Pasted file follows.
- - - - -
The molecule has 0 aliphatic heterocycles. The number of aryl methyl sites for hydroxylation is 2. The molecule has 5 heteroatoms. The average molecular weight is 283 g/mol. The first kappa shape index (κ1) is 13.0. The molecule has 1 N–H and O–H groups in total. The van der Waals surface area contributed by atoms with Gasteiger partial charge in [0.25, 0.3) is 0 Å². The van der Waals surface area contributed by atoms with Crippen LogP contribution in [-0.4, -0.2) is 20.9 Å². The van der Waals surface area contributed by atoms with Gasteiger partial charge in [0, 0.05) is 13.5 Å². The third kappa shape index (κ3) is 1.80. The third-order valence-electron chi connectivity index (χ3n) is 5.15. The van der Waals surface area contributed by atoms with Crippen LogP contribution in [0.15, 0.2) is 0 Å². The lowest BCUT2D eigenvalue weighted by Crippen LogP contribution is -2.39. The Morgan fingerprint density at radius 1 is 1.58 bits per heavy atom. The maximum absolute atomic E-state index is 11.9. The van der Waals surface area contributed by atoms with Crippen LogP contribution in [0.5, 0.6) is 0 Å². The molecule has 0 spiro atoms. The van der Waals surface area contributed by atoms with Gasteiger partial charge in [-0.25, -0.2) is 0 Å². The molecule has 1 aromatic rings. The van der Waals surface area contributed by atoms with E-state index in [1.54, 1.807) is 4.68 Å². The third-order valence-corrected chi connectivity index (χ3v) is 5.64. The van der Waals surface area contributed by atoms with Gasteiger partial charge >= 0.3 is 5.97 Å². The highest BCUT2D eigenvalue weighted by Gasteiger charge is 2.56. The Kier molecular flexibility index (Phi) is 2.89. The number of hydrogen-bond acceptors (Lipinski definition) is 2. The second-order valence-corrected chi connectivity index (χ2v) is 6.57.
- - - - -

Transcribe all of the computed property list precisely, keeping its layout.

The molecule has 0 aliphatic heterocycles. The number of aryl methyl sites for hydroxylation is 2. The molecule has 5 heteroatoms. The average molecular weight is 283 g/mol. The first kappa shape index (κ1) is 13.0. The molecule has 1 N–H and O–H groups in total. The van der Waals surface area contributed by atoms with Gasteiger partial charge in [0.25, 0.3) is 0 Å². The van der Waals surface area contributed by atoms with Crippen LogP contribution in [-0.4, -0.2) is 20.9 Å². The van der Waals surface area contributed by atoms with Gasteiger partial charge in [0, 0.05) is 13.5 Å². The third kappa shape index (κ3) is 1.80. The third-order valence-electron chi connectivity index (χ3n) is 5.15. The van der Waals surface area contributed by atoms with Crippen LogP contribution in [0.15, 0.2) is 0 Å². The lowest BCUT2D eigenvalue weighted by Crippen LogP contribution is -2.39. The Morgan fingerprint density at radius 1 is 1.58 bits per heavy atom. The maximum absolute atomic E-state index is 11.9. The van der Waals surface area contributed by atoms with Crippen LogP contribution in [0.5, 0.6) is 0 Å². The molecule has 0 spiro atoms. The van der Waals surface area contributed by atoms with Gasteiger partial charge in [-0.25, -0.2) is 0 Å². The molecule has 1 aromatic rings. The van der Waals surface area contributed by atoms with E-state index in [1.54, 1.807) is 4.68 Å². The third-order valence-corrected chi connectivity index (χ3v) is 5.64. The van der Waals surface area contributed by atoms with Gasteiger partial charge >= 0.3 is 5.97 Å². The highest BCUT2D eigenvalue weighted by Gasteiger charge is 2.56. The Kier molecular flexibility index (Phi) is 2.89. The number of hydrogen-bond acceptors (Lipinski definition) is 2. The second-order valence-corrected chi connectivity index (χ2v) is 6.57.